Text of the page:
Writer: William Shakespeare
Director: Paul Gladwin
Reviewer: Michael JH Wells
Aware that productions of Shakespeare’s work can all too often suffer a lack of inspiration that calls to mind the dullest of school lessons, The Principle Theatre Company bucks this trend with vibrancy and panache. This is how Shakespeare ought to be seen and ought to be played – and boy do they play! Taking one of the Bard’s earliest and shortest comedies – The Comedy of Errors – they give it a Mo-Town theme and inject an infectious energy whenever possible to drive the action from start to finish.
For those unfamiliar with the story, it follows the lives of two sets of twins, separated at a young age, only to find themselves in the same town many years later. Mistaken identity and chaos ensue, leading to the kind of confusion and mayhem that one would expect. Of all Shakespeare’s comedies, this is perhaps the least funny off the page, however when given over to such a playful cast, superbly directed by Paul Gladwin, they squeezed every ounce of humour available from the script and added enough of their own creative ideas to make it very funny, while being sure not to veer too far off course.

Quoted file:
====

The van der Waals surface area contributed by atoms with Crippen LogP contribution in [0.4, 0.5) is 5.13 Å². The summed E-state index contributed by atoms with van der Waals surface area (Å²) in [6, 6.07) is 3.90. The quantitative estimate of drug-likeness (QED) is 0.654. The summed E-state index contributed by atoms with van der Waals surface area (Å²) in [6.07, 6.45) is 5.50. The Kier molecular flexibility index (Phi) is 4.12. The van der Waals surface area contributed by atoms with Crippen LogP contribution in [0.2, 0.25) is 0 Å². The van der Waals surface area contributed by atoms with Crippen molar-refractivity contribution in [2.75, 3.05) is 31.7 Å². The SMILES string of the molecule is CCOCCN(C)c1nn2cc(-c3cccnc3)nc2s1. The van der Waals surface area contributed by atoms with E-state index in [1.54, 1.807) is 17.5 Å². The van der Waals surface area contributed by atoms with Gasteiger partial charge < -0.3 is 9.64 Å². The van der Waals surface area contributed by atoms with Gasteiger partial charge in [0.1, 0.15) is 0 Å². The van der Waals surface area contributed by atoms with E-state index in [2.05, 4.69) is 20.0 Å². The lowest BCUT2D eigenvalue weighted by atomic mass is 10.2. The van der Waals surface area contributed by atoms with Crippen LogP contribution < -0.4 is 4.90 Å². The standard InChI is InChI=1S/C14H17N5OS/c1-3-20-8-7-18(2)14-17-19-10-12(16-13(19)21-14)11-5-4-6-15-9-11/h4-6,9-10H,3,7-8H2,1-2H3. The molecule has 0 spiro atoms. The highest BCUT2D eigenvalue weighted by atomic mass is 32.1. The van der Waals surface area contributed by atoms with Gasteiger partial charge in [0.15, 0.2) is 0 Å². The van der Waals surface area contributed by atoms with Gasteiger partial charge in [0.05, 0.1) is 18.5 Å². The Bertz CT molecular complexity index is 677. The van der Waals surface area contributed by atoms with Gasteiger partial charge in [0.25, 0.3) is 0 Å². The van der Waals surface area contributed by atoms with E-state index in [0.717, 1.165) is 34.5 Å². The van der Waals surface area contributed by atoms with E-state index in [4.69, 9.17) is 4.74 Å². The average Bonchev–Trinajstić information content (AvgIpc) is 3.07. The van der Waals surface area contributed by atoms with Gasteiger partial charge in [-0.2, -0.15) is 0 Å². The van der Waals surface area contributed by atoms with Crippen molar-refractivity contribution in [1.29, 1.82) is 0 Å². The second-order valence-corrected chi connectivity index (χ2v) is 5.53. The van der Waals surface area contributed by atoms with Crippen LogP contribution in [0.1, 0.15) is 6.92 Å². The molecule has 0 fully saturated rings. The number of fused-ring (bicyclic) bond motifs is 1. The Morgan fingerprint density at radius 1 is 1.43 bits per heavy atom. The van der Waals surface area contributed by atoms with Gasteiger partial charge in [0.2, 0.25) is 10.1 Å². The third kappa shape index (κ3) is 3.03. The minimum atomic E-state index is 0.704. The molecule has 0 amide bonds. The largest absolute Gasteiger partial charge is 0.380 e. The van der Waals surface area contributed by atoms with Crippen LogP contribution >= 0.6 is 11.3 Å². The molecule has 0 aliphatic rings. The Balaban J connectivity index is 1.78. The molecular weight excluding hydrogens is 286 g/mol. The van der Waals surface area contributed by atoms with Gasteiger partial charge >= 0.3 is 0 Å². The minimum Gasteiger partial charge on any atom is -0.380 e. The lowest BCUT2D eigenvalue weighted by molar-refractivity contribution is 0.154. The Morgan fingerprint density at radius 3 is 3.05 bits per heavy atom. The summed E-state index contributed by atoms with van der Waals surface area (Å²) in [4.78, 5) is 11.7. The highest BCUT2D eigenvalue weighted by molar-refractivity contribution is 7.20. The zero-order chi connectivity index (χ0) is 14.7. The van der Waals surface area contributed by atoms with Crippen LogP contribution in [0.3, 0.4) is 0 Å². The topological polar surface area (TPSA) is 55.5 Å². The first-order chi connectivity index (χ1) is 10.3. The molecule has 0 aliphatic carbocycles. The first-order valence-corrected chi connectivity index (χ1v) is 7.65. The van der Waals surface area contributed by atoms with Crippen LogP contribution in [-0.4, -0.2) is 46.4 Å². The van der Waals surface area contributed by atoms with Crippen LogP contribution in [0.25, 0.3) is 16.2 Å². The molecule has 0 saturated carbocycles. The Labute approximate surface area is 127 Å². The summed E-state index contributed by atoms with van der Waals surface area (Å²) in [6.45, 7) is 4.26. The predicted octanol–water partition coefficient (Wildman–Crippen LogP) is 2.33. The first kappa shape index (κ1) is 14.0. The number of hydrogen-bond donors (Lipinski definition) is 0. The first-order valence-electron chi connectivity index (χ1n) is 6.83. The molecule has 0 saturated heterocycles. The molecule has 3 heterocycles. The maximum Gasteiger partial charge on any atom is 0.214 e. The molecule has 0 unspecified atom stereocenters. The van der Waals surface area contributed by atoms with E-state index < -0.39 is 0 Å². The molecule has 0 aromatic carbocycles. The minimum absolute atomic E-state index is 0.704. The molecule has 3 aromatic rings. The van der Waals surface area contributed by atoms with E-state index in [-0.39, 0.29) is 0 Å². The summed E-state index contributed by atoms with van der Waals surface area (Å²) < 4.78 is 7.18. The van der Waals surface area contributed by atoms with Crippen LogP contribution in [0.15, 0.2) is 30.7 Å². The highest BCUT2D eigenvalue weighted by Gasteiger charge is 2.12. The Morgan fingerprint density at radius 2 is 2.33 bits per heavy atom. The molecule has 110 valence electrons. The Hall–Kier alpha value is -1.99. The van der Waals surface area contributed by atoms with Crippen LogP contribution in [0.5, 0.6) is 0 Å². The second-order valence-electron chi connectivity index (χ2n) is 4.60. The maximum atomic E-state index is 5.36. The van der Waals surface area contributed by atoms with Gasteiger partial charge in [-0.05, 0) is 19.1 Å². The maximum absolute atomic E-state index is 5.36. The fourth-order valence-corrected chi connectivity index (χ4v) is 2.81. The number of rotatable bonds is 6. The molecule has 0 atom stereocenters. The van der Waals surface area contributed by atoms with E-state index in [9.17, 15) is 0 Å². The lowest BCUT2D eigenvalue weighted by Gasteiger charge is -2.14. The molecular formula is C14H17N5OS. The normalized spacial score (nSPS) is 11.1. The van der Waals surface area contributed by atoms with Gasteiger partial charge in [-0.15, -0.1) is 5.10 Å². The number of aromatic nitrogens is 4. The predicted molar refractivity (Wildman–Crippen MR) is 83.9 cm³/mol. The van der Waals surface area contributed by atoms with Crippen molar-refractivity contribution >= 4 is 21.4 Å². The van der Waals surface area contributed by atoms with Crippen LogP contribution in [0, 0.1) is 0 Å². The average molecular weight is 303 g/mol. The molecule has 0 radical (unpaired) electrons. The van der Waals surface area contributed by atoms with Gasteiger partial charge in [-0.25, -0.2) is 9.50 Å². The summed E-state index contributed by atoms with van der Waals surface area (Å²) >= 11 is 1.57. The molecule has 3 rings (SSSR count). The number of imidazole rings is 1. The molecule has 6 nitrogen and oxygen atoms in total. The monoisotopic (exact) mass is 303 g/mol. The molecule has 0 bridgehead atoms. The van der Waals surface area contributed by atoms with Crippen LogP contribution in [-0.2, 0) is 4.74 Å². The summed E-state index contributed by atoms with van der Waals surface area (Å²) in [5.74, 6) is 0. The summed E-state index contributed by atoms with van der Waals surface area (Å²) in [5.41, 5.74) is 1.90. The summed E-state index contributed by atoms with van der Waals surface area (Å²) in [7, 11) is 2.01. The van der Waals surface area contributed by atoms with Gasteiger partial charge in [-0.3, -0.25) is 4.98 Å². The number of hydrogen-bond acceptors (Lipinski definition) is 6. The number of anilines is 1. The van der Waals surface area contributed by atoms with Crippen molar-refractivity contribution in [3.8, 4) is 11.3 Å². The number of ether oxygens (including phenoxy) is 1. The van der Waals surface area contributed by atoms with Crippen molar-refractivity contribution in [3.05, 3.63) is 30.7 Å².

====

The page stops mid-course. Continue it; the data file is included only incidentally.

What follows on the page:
The cast had a chemistry and vigour that was infectious, and special mention must go to Daniel Hallissey, whose Antipholus of Ephesus had a fiery and edgy side to him, which at times was captivating to watch. Also Rhian Marston-Jones, playing Luciana was a permanent source of laughter. The standout performance of all though, was Richard Thorn, playing Dromio of Syracuse, who was a bundle of energy from start to finish and was a joy.
If you want to see Shakespeare played as it ought to be, by a cast who clearly love what they are doing, head to Coram’s Fields before this wonderful show finishes. Take a bottle of wine, a picnic and some friends, and you will have a fantastic time.